Improving the robustness of similarity-based IoT malware detection methods against adv. samples

Dr. Buttyán Levente

IoT devices are embedded computers with networking capabilities, and as such, they can be remotely infected by malware. Such malware infected IoT devices can then be used to build large attack infrastructures (e.g., botnets) that endanger the Internet. Moreover, in cyber-physical systems, malware infected embedded devices may cause physical harm to equipment and perhaps to human users as well. Therefore, malware detection on embedded devices is an important problem, where the challenge is to respect the resource limitations of those devices. Recently, a lightweight IoT malware detection approach has been proposed in the literature that is based on comparing scanned files to known malware samples in terms of binary similarity. Specific methods, such as SIMBIoTA and SIMBIoTA-ML, that are based on this approach have a good malware detection performance, but it may be easy to mislead them by carefully crafted malware samples (so called adversarial examples).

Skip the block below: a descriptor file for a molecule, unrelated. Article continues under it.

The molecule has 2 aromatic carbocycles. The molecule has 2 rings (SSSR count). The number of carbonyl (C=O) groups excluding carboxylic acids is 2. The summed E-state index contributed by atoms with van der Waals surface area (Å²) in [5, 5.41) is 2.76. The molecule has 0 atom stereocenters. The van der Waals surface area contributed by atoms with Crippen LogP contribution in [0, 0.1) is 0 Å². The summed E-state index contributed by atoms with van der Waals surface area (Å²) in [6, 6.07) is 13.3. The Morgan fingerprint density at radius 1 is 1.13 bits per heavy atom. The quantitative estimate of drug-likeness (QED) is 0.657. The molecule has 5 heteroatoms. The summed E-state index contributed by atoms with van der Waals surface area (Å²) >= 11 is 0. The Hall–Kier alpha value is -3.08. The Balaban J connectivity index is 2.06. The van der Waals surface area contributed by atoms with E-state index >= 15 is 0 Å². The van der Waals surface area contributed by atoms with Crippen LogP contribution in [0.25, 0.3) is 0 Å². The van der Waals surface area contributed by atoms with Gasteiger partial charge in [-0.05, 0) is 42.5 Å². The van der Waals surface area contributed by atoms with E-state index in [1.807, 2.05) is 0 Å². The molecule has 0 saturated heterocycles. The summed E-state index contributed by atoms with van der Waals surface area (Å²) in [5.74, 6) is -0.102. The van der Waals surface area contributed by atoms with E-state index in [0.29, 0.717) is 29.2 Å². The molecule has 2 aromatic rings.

This project is concerned with the analysis of the robustness of SIMBIoTA and SIMBIoTA-ML with respect to adversarial examples, and with suggesting improvements that increase their robustness if they turn out to be vulnerable to such adversarial attacks. For the first part, the student is expected to propose meaningful strategies to create adversarial samples and to measure the accuracy of their detection by SIMBIoTA and SIMBIoTA-ML. For the second part, the student is expected to propose improvements to SIMBIoTA and/or SIMBIoTA-ML, or perhaps to replace them completely with a new method that can detect adversarial samples with higher accuracy while still having moderate resource consumption. The performance of the proposed improvement and/or new detection method should be analyzed in terms of detection accuracy, as well as resource consumption (e.g., memory, running time) using real malware samples and multiple adversarial strategies.